Reduced Balsamic Vinegar





Introduction: Reduced Balsamic Vinegar

Reduction changes cheap balsamic vinegar into a richly-flavored syrup.

Step 1: Acquire Ingredients

After tasting a friend's heirloom-quality balsamic vinegar our regular balsamic made us sad, though not sad enough to justify a $100 tiny bottle of vinegar. Reduction is a much cheaper route to a flavor that's at least reminiscent of the good stuff.

True balsamic vinegar tradizionale is made from cooked grape juice slowly aged in a variety of wooden casks for a minimum of 12 years, developing an intense and complex set of flavors and slowly evaporating excess water. The longer the aging the better the resulting vinegar.

The balsamic you and I can afford is actually sweetened wine vinegar combined with caramel color. A good version of the inexpensive stuff is sweetened with reduced grape must (whole juice), and will have 3 ingredients on the label. A bad version will have a longer label list, probably including nasties like high fructose corn syrup. Read the label carefully. We used Trader Joe's balsamic, which is a reasonable balsamic of the three-ingredient variety.

So, you will need:
1 bottle balsamic vinegar
1 heavy-bottomed pot
1 stirring implement
some free time

Step 2: Cook Over Low Heat

Dump the entire bottle of balsamic into the pot, and turn the stove on low.

You don't want to simmer the vinegar, so if you see bubbles turn it down. What you really want to do is VERY SLOWLY evaporate excess water to concentrate the flavors, so expect that this will go on for an hour or two depending on your volume.

Check and stir periodically. Keep an eye on the level in the pot for an idea of how far your liquid has reduced. As the thermal mass decreases with volume, you'll likely need to lower the heat even further as the vinegar reduces.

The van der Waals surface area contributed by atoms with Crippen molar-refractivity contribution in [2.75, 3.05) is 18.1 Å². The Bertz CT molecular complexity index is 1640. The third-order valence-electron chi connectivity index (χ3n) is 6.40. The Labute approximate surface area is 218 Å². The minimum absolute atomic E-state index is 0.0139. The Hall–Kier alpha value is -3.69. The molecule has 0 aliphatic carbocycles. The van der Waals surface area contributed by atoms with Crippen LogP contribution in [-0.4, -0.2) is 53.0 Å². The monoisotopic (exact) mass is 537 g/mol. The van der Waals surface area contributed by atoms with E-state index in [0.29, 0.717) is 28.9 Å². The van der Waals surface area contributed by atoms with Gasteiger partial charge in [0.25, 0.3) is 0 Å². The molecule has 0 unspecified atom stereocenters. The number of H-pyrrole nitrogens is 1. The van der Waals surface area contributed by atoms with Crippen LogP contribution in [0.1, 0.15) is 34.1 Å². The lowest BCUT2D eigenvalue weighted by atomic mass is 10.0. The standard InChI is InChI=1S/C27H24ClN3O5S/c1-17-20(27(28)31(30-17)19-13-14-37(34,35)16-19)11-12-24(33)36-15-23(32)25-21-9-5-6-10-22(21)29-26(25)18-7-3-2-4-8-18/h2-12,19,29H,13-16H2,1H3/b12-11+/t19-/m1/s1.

Vent your kitchen to avoid filling it with lingering vinegar fumes.

Step 3: Decant, Save, and Use

When you're satisfied with the level of reduction you've inflicted on the vinegar, take it off the heat to cool. Measure your final volume to verify your concentration factor, then pour it into a glass jar. Usually the one you got it from is fine; this works especially well if you're reducing multiple bottles at once.

We started with 1L of vinegar and ended up with 250mL for a 4x concentration. This turns out to be a pretty good concentration for drizzling over food, but is too syrupy to be mistaken for straight vinegar. A 2x concentration would probably work better if you prefer to maintain a less syrupy texture.

Immediately after cooking there we found a slight bitterness to the vinegar reduction, but this disappeared after a couple of days storage. I'd recommend letting the flavors mingle for a week before using your reduction.

So far we've drizzled the 4x reduction over apples, omelettes, salads, tomatoes, roasted vegetables, and meats; it's multi-purpose. Try it on virtually anything.



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    I did this almost exactly as directed but I did add a little sugar for a little extra sweetness. Thanks!

    ok I'm going to give it a try, hope it works for me.

    I noticed in the pictures that it looks like you are using an aluminum pan.
    (maybe, its an allclad which are mostly stainless, but its hard to tell and its not mentioned in the article)